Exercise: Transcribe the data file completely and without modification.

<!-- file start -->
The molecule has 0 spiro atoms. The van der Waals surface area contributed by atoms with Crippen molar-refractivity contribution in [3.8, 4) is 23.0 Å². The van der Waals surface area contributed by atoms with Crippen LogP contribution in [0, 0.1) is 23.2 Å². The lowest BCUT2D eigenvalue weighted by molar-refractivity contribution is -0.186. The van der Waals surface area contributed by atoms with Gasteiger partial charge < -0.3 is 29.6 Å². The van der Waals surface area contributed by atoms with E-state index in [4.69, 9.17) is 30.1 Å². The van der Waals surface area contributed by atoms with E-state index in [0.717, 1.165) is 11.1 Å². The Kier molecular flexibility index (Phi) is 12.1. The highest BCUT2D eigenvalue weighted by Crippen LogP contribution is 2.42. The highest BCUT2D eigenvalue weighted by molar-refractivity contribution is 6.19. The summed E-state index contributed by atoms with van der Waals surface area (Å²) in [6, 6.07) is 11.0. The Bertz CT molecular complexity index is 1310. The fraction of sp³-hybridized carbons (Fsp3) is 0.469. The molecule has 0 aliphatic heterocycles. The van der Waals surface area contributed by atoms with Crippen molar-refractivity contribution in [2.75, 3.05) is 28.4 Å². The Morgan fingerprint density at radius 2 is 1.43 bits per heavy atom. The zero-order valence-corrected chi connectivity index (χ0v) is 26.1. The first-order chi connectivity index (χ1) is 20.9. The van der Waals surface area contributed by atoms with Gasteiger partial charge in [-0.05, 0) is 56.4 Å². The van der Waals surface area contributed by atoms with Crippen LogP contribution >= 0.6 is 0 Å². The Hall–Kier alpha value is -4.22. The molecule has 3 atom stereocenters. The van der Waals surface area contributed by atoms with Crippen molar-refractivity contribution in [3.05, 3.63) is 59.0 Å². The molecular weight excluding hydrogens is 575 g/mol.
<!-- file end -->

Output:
The molecule has 0 spiro atoms. The van der Waals surface area contributed by atoms with Crippen molar-refractivity contribution in [3.8, 4) is 23.0 Å². The van der Waals surface area contributed by atoms with Crippen LogP contribution in [0, 0.1) is 23.2 Å². The lowest BCUT2D eigenvalue weighted by molar-refractivity contribution is -0.186. The van der Waals surface area contributed by atoms with Gasteiger partial charge < -0.3 is 29.6 Å². The van der Waals surface area contributed by atoms with E-state index in [4.69, 9.17) is 30.1 Å². The van der Waals surface area contributed by atoms with E-state index in [0.717, 1.165) is 11.1 Å². The Kier molecular flexibility index (Phi) is 12.1. The highest BCUT2D eigenvalue weighted by Crippen LogP contribution is 2.42. The highest BCUT2D eigenvalue weighted by molar-refractivity contribution is 6.19. The summed E-state index contributed by atoms with van der Waals surface area (Å²) in [6, 6.07) is 11.0. The Bertz CT molecular complexity index is 1310. The fraction of sp³-hybridized carbons (Fsp3) is 0.469. The molecule has 0 aliphatic heterocycles. The van der Waals surface area contributed by atoms with Crippen molar-refractivity contribution in [2.75, 3.05) is 28.4 Å². The Morgan fingerprint density at radius 2 is 1.43 bits per heavy atom. The zero-order valence-corrected chi connectivity index (χ0v) is 26.1. The first-order chi connectivity index (χ1) is 20.9. The van der Waals surface area contributed by atoms with Gasteiger partial charge in [-0.05, 0) is 56.4 Å². The van der Waals surface area contributed by atoms with Crippen LogP contribution >= 0.6 is 0 Å². The Hall–Kier alpha value is -4.22. The molecule has 3 atom stereocenters. The van der Waals surface area contributed by atoms with Crippen molar-refractivity contribution in [3.05, 3.63) is 59.0 Å². The molecular weight excluding hydrogens is 575 g/mol.